We have arrived at the final week of the FiLMLaB writing contest. You can still work all week and through the weekend on your seven page short script, but it must be submitted by 11:59 this Sunday night. Plenty of time, really. If you’ve already submitted–congratulations; you are a rock star. You took a risk and stepped into our lab. My hat is off to you. If you are struggling with the three writing prompts let me suggest a few tips that might help:
- Stop writing! Get out of your head for a while. Take a long walk and load up on fresh air and all that free vitamin D. Refresh yourself; it really helps. I promise.
- Get out the finger paints, crayons or colored pencils and play with color. Bold, loud, serious color. Slop it on a paper plate and let your fingers do the walking; color outside the lines in a coloring book or embellish the black and white photos in your newspaper; don’t think, just color.
- Give language a rest and start a jigsaw puzzle. Don’t worry about finishing, but spend some time with it. Once all the straight edges are in place, your brain exercises nonlinear thinking, utilizing spatial relationships and color patterns to organize the pieces into their proper places.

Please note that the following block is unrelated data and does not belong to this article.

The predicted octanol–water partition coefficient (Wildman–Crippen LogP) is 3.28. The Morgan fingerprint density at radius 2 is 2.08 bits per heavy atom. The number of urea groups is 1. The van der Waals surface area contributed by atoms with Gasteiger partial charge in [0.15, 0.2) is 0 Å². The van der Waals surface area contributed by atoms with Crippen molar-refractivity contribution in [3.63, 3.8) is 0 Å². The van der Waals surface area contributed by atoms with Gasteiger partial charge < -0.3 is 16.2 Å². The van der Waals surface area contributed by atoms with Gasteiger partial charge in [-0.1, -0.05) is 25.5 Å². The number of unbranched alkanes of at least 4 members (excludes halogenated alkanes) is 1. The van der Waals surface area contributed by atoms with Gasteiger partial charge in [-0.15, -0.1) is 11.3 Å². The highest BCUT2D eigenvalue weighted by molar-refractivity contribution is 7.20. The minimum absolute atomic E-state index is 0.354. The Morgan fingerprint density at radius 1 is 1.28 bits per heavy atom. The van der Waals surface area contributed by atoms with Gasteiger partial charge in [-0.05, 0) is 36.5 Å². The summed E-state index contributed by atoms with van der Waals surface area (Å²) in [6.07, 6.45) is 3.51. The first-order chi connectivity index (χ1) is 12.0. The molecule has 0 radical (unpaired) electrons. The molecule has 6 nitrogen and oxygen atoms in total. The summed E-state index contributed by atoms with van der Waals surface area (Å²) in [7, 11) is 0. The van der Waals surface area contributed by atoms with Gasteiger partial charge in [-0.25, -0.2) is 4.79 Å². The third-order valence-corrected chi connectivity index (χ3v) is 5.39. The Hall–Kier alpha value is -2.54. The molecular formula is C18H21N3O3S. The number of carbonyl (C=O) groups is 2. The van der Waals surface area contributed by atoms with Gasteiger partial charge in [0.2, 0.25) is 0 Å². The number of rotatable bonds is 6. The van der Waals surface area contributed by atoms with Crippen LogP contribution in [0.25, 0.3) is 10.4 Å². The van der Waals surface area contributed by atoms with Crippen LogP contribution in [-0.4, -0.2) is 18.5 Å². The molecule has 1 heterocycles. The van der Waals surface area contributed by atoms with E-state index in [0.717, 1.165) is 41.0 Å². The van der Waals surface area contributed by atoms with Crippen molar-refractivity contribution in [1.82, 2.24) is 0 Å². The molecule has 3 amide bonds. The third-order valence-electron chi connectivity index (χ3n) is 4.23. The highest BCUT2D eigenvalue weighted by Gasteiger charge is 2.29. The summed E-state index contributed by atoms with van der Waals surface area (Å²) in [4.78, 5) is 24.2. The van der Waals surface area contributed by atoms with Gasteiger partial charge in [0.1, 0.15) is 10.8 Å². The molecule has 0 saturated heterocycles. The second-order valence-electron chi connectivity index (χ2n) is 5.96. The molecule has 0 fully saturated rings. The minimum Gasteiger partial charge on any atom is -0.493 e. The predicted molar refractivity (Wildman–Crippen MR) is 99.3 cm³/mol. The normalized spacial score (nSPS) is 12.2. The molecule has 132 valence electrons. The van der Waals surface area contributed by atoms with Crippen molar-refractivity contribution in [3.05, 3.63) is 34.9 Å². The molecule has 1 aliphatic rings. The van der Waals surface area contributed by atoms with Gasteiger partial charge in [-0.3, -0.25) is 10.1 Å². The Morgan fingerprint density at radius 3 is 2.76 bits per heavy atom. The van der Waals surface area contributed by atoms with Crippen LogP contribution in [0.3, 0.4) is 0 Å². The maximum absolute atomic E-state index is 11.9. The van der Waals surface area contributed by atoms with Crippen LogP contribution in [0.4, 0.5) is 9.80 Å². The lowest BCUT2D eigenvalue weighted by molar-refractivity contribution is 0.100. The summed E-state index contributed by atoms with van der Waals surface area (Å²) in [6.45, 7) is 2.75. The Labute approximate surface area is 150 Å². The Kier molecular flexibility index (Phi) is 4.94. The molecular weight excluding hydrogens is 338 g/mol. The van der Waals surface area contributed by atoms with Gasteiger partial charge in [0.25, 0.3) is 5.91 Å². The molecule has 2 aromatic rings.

- Try one of Eric Witchey’s writing exercises, or five. You never know where it will take you. I wound up with potatoes (genderless character) in the garden (setting) leading the other vegetables to safety before the harvest (problem). Who knew potatoes were so noble?
- If you’re really in a time pinch, pinch your nose. Or more precisely, pinch the left nostril and sniff an essential oil like peppermint, or lemon into the right nostril. Unlike the rest of your body (where left brain controls the right side, and vice versa) your nostrils have a direct connection to your brain; sniffing through the right nostril gets the neurons firing in your right brain, feeding your creativity.
There is a quote by Ernest Hemingway that I’m fond of because I believe it speaks to all writers at some point in their lives. It certainly speaks to me: “It’s none of their business that you have to learn to write. Let them think you were born that way.” I love the simple truth of it. Anyone engaged in the practice of writing knows that there is always something more to learn, another technique to master before their writing transcends practice and becomes art. We may never get there, but practice, lots of practice gets us closer.
Good luck and remember to refresh yourself and your brain.